Middle-aged man sitting in cafe, looking to camera.
The research examined data from over 8,500 men in 9 different trials.Image by: Andrew Maguire
Middle-aged man sitting in cafe, looking to camera.
14 June 2022

Movember project aims to speed up clinical trials by two years, get new treatments to men sooner

3 minutes read time

New prostate cancer treatments could reach men two years sooner, thanks to a Movember-supported project that is aiming to speed up prostate cancer trials worldwide.

It is hoped that new research by Dr Susan Halabi, Professor of Biostatistics and Bioinformatics at the Duke University School of Medicine, presented at the American Society of Clinical Oncology (ASCO) Meeting in Chicago on June 5, 2022, could allow new prostate cancer treatments to be approved almost two years earlier than is currently possible.

Dr Halabi’s research, which was funded through a PCF-Movember Foundation Challenge in 2018, analysed data from over 8,500 men in 9 different trials. It showed that the length of time that a man lives without his cancer progressing (known as ‘progression-free survival’), can reasonably be used to predict how long he will eventually live (also known as ‘overall survival’).

On average, progression-free survival can be assessed around two years earlier than overall survival, meaning that future trials could be shorter, and that new treatments could reach men safely, and more quickly than they do currently.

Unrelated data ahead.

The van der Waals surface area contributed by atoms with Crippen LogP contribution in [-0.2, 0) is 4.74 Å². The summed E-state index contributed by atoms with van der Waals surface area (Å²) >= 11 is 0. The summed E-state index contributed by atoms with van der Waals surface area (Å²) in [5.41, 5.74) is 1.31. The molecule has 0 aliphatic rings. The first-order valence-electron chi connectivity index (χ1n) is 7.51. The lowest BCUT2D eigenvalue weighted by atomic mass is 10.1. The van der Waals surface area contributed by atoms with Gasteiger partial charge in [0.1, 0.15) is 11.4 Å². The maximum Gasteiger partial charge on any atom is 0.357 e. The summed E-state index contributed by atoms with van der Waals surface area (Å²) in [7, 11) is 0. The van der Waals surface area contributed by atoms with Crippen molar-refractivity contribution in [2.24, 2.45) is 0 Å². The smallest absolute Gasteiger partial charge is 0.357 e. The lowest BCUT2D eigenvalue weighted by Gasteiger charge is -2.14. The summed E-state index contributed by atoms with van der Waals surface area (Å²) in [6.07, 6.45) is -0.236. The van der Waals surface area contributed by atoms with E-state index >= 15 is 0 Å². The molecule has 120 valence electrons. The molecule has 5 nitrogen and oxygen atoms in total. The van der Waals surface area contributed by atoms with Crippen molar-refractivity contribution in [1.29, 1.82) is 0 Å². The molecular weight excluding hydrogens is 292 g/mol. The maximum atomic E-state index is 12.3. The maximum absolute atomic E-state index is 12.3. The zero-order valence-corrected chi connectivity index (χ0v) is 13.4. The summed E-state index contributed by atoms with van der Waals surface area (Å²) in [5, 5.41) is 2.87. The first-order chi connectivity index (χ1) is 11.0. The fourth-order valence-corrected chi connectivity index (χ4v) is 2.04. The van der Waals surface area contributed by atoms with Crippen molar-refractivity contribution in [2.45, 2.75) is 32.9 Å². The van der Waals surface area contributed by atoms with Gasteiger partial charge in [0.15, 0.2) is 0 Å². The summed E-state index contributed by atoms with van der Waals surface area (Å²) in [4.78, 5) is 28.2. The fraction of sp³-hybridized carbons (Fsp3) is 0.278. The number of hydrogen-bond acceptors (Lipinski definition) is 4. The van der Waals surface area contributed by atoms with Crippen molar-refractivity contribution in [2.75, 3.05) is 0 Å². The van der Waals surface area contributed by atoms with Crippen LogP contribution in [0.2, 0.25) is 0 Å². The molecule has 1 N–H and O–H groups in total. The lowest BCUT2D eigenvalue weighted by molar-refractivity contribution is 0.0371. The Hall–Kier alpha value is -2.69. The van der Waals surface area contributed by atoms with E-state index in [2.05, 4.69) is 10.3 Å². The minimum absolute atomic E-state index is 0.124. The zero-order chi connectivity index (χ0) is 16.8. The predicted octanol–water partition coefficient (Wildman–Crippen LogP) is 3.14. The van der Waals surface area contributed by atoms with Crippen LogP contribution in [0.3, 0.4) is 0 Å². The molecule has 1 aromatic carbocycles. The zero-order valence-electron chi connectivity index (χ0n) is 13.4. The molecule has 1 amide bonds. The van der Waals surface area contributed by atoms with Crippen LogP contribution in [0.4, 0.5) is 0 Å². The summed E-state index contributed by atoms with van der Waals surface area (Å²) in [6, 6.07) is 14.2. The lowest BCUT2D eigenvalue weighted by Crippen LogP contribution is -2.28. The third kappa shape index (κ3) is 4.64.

Dr Sarah Hsiao, Director of Biomedical Research and Impact at Movember, said: “Developing a new cancer treatment often takes many years, partly due to the length of time it takes to see how effective the treatment is in clinical studies. Dr Halibi’s research has the potential to slash that time by using a different method of determining how effective the treatment is.

" As it stands, it has massive implications for future prostate cancer trials – saving time, money, and most importantly lives. "

“We look forward to the validation on the use of progression-free survival to inform treatment efficacy, allowing men with prostate cancer to access new treatments sooner.”

Dr Halabi said: “The readout from phase III clinical trials in men with hormone sensitive metastatic prostate cancer can take a decade if survival is used as the primary outcome. This analysis highlights the importance of identifying intermediate markers of survival and underscores the maximal use of data collected from global clinical trials. While the results are promising, the goal is to go one step further and demonstrate to NICE, the US Food and Drug Administration and other regulatory agencies the value of using these surrogate outcomes in new studies. “

“As it stands, it has massive implications for future prostate cancer trials – saving time, money, and most importantly lives – by helping them prove a treatment’s effectiveness sooner. We hope that this is just the first step, and we can find ways to get effective treatments to men even more quickly in the future.”

Charles Ryan, MD, President and CEO at the Prostate Cancer Foundation, said: “These results improve our understanding of the natural history of prostate cancer and, more importantly, may help shorten the timeline of critical clinical trials that are needed to bring new therapies to the clinic.”

The team is now working to determine whether other earlier measures could be used to predict overall survival, which could further shorten the length of time needed for randomized phase III trials.

The multi-national research project was led by Dr Halabi on behalf of the STOPCaP Collaboration, with funding from Movember, Prostate Cancer Foundation, the UKRI Medical Research Council and Prostate Cancer UK.

The STOPCaP project is part of ICECaP, a global consortium of researchers and patient representatives, aimed at developing a collaborative strategic approach to reducing deaths from prostate cancer worldwide.